- a knowledge of the likely consequences of participation; and
- information given about the purposes of the research and the use that will be made of the "data".

In the case of effects of disaster exposure, the inquiry is problematic and the outcomes of say an interview may not be known until the interaction between interviewer and participant has begun. Probing/explorative interviews are an essential component of research into trauma effects. The researcher can not know in advance the course of the interview. It is also difficult to predict the effect of the inquiry on the participant.

To ensure some regard for standards in research these general safeguards are usually advocated by professional bodies and research institutions. These standards advocate at east the following:

  1. Adherence to an articulated Code of ethics;
  2. Informed consent to be used - his is much more than a signed statement to proceed. It is problematic eg, it is not maintaining anonymity, ( requires that a consent form be signed by the person and an independent witness ) what is a person consenting to? freedom to withdraw, agreement about published material; and
  3. Developing an awareness of researcher dilemmas in human inquiry.


Stages of inquiry and ethical issues that need to be addressed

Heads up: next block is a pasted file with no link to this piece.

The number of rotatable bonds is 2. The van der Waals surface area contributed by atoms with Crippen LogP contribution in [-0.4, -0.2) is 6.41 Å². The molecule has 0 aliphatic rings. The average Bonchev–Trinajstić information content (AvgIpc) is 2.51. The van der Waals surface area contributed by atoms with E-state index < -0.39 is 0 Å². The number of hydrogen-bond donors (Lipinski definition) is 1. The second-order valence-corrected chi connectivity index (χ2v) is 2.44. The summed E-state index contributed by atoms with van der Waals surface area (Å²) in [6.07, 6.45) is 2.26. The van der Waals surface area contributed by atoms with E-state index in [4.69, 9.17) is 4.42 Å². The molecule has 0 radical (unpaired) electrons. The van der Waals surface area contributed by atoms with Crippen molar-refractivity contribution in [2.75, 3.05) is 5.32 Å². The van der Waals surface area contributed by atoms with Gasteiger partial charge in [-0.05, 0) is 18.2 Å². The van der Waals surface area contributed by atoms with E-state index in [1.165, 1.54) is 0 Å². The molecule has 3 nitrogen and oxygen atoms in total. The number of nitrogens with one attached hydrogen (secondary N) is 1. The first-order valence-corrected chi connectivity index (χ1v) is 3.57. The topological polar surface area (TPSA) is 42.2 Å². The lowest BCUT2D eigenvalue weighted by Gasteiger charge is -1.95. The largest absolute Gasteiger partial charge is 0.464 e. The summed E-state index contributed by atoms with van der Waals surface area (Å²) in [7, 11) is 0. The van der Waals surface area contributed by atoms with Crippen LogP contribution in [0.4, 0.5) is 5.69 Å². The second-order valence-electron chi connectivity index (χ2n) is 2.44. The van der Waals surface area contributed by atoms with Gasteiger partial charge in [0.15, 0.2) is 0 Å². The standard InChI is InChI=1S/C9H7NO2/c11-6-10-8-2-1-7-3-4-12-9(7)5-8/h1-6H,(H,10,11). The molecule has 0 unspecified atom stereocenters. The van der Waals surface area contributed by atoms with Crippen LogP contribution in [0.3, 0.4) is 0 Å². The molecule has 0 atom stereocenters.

At all stages of inquiry ethical issues need to be considered and I pose a number of potential questions.

  1. Inviting participation - How free are the respondents? Are they aware they are participating in research?
  2. Informing and respecting the participant.
  3. Contracting/negotiating the nature of inquiry - Does the participant have a contract of engagement?
  4. Conducting the inquiry - is there sensitivity to the needs for safety and health?
  5. Recording information - How secure is a permanent record?
  6. Interpreting information - When is meaning emerging and being imposed?
  7. Developing theory - Does ownership cease once the 'data' is moulded into theory?
  8. The act and style of writing - does the participant have any influence on the slant of the presentation?
  9. Publication and communicating findings - obligation is to community of scholars and the informants.